With the renewed interest in backyard gardens and green spaces, a series of books gives B.C. gardeners valuable information to get them started. Whether your plans are for vegetable or ornamental flower gardens, these books cover the basics. Each of the books reviewed is geared to Canadian gardeners.
Beginner Gardening in Canada
Author: A.H. Jackson
224 pages, soft cover
Lone Pine Publishing
Gardening 101 in 224 pages
If you have ever considered starting a garden, this little book covers all of the bases and then some.
It gets you started offering all kinds of information on climate, soils, tools and things to watch out for. The book pages are colour-coded so finding relevant information is easy. The author talks about appropriate trees, lawns, shrubs and plants for the backyard gardener. It is not a tell-all book covering everything you ever wanted to know, but it gets you enthusiastic and eager to get gardening. The tips in “managing your garden” covers natural insecticides you can concoct in your kitchen, plant diseases you can spot and problem solving.
Did you know that if you soak rhubarb leaves in water for 24 hours and add a few drops of dish soap, you can make a very effective (albeit poisonous) natural insecticide to control mites and aphids.
For the beginner this is a terrific little primer for the backyard, patio or balcony gardener. It is easy to read, well organized and well thought out. It’s all you need to get started.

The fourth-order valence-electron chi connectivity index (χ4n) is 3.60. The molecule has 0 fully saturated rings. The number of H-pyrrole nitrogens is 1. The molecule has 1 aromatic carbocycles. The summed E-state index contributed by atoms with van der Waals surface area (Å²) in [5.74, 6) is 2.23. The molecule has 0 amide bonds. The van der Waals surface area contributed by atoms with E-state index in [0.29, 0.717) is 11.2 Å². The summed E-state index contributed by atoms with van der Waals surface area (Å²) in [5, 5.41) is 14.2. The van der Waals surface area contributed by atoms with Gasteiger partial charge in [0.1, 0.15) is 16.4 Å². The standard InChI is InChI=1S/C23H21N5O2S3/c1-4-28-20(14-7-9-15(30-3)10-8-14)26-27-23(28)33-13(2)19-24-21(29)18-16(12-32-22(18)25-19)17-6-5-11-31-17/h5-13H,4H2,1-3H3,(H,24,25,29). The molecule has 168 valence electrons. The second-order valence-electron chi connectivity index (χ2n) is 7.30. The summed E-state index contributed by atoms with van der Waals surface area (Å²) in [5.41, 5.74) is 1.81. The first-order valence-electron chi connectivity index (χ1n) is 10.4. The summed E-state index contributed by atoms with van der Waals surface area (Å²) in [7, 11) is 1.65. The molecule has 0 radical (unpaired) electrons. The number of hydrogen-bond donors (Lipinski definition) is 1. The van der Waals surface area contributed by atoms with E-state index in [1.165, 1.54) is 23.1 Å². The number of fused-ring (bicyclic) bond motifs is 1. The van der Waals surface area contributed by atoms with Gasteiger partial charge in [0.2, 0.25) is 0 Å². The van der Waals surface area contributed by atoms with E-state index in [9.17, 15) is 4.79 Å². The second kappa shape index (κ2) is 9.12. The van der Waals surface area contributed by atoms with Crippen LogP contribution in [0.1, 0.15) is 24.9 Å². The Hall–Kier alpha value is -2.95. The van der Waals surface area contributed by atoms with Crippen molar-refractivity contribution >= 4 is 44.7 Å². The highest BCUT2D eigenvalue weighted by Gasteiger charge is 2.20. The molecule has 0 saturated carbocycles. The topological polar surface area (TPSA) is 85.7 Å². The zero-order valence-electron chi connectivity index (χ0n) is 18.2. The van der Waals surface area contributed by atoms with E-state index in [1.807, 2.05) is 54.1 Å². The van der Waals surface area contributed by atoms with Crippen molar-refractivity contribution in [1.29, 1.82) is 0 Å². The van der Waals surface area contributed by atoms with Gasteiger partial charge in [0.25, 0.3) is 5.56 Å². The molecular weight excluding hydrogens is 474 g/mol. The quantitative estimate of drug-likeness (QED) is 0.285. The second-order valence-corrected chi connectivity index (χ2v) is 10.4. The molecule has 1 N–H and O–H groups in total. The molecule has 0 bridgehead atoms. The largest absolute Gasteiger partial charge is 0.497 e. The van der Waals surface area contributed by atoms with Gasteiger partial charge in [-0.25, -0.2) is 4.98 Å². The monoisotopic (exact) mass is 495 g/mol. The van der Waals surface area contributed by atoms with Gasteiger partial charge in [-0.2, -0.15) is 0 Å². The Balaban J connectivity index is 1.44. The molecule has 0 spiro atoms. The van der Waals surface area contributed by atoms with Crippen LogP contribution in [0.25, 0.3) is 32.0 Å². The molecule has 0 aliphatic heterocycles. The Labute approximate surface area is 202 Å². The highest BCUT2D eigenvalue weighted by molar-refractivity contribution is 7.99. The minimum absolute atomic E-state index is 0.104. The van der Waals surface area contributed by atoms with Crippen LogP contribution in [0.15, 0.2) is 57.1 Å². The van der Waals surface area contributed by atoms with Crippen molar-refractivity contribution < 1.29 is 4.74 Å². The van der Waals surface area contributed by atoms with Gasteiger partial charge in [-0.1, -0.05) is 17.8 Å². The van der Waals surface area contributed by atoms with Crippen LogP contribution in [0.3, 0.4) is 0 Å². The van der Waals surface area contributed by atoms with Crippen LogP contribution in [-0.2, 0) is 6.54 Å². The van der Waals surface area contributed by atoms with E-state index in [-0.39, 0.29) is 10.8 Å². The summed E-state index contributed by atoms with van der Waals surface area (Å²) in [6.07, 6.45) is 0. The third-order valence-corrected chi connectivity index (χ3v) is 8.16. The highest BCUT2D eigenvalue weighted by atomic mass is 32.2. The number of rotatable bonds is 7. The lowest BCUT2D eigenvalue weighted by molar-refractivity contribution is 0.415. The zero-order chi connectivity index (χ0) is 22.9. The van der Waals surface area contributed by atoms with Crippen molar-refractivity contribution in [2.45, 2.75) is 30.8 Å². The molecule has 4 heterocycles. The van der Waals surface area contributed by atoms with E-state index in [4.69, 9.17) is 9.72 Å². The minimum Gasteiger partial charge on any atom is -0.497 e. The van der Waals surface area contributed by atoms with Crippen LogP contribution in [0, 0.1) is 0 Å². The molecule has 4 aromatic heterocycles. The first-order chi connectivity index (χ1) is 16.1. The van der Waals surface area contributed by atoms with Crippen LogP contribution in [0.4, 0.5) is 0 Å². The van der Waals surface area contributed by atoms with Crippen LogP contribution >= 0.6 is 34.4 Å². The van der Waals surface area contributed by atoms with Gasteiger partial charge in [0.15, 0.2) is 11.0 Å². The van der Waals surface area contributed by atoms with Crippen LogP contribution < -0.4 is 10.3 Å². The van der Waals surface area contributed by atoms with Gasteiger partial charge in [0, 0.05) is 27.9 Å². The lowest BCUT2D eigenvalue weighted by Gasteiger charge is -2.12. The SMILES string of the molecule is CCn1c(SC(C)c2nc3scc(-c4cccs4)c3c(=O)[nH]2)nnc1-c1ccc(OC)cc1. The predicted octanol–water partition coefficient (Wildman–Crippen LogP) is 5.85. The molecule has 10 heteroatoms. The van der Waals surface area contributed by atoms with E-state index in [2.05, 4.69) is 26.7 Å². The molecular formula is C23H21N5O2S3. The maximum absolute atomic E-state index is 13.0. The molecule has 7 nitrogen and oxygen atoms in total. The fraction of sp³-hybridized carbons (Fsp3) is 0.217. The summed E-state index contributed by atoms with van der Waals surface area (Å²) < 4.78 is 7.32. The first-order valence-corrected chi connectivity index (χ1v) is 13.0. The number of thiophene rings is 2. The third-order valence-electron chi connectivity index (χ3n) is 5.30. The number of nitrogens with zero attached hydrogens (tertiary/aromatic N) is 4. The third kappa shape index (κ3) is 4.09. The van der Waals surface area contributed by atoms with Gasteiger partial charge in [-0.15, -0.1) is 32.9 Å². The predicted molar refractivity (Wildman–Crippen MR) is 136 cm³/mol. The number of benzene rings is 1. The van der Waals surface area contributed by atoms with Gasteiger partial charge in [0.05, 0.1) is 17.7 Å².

Author A.H. Jackson was born into a family of food processors, where he experienced the food business from harvest to table.
Gardening with Colour
Creative Design Ideas for Canadian Gardens
Author: Rob Sproule
320 pages, soft cover
Lone Pine Publishing
Everyone seems to admire floral gardens that have seemingly bloomed in a most amazing coordinated way.
The hues and complementary colours are not random, they have most likely been chosen by a gardener with an eye for balance and design.
Author Rob Sproule takes the novice gardener through the process of planning and planting around the elements and principles of good design. In other words simple universal rules for what looks good and what doesn’t.
In his book Sproule has 60 feature designs, each with a diagram, list of ingredients and care instructions. In turn each of the designs is looked at asking the following five questions: size and habit; exposure;moisture; fertilizer and compatibility. He talks of colour theory, containers, soil mixes, groupings, focal points and planting tips. A lot of information is packed into this book and it is inspirational and makes one want to get their flowers coordinated both by size and colour.
For each of the 60 feature designs Sproule tells you what plants to buy, colours to match and what type of containers best show off your efforts. He talks of creating backdrops and visual interest thus moving away from the ordinary.
This book is well worth the price, if only for the pleasure of inspiring the avid floral gardener.